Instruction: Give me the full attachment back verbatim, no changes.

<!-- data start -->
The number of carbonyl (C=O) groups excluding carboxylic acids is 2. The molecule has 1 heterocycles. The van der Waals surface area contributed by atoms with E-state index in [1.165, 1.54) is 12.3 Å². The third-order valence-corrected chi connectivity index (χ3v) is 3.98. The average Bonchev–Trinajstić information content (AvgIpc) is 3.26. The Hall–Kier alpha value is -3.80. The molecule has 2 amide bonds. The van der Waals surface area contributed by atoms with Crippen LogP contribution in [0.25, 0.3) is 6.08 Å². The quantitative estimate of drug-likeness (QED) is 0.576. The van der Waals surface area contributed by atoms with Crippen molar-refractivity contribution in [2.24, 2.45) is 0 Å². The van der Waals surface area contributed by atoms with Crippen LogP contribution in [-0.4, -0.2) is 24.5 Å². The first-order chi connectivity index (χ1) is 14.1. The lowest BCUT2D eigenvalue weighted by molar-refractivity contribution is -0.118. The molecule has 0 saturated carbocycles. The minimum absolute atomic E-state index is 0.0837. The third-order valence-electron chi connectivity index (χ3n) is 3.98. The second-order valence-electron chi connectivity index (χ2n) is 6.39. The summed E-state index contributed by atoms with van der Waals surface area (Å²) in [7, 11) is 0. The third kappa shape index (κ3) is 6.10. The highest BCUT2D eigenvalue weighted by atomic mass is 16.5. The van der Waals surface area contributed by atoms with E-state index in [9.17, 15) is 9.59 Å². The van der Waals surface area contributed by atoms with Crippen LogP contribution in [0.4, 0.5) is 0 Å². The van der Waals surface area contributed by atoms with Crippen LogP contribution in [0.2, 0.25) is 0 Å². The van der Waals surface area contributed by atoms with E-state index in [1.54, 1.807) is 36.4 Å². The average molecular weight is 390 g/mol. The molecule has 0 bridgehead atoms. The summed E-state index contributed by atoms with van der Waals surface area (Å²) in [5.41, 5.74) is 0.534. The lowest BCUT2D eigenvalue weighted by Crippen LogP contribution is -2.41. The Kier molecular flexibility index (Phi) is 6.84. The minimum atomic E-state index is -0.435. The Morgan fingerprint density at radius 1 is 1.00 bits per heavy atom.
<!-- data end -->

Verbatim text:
The number of carbonyl (C=O) groups excluding carboxylic acids is 2. The molecule has 1 heterocycles. The van der Waals surface area contributed by atoms with E-state index in [1.165, 1.54) is 12.3 Å². The third-order valence-corrected chi connectivity index (χ3v) is 3.98. The average Bonchev–Trinajstić information content (AvgIpc) is 3.26. The Hall–Kier alpha value is -3.80. The molecule has 2 amide bonds. The van der Waals surface area contributed by atoms with Crippen LogP contribution in [0.25, 0.3) is 6.08 Å². The quantitative estimate of drug-likeness (QED) is 0.576. The van der Waals surface area contributed by atoms with Crippen molar-refractivity contribution in [2.24, 2.45) is 0 Å². The van der Waals surface area contributed by atoms with Crippen LogP contribution in [-0.4, -0.2) is 24.5 Å². The first-order chi connectivity index (χ1) is 14.1. The lowest BCUT2D eigenvalue weighted by molar-refractivity contribution is -0.118. The molecule has 0 saturated carbocycles. The minimum absolute atomic E-state index is 0.0837. The third-order valence-electron chi connectivity index (χ3n) is 3.98. The second-order valence-electron chi connectivity index (χ2n) is 6.39. The summed E-state index contributed by atoms with van der Waals surface area (Å²) in [7, 11) is 0. The third kappa shape index (κ3) is 6.10. The highest BCUT2D eigenvalue weighted by atomic mass is 16.5. The van der Waals surface area contributed by atoms with E-state index in [9.17, 15) is 9.59 Å². The van der Waals surface area contributed by atoms with Crippen LogP contribution in [0.4, 0.5) is 0 Å². The van der Waals surface area contributed by atoms with Crippen LogP contribution in [0.2, 0.25) is 0 Å². The van der Waals surface area contributed by atoms with E-state index in [1.54, 1.807) is 36.4 Å². The average molecular weight is 390 g/mol. The molecule has 0 bridgehead atoms. The summed E-state index contributed by atoms with van der Waals surface area (Å²) in [5.41, 5.74) is 0.534. The lowest BCUT2D eigenvalue weighted by Crippen LogP contribution is -2.41. The Kier molecular flexibility index (Phi) is 6.84. The minimum atomic E-state index is -0.435. The Morgan fingerprint density at radius 1 is 1.00 bits per heavy atom.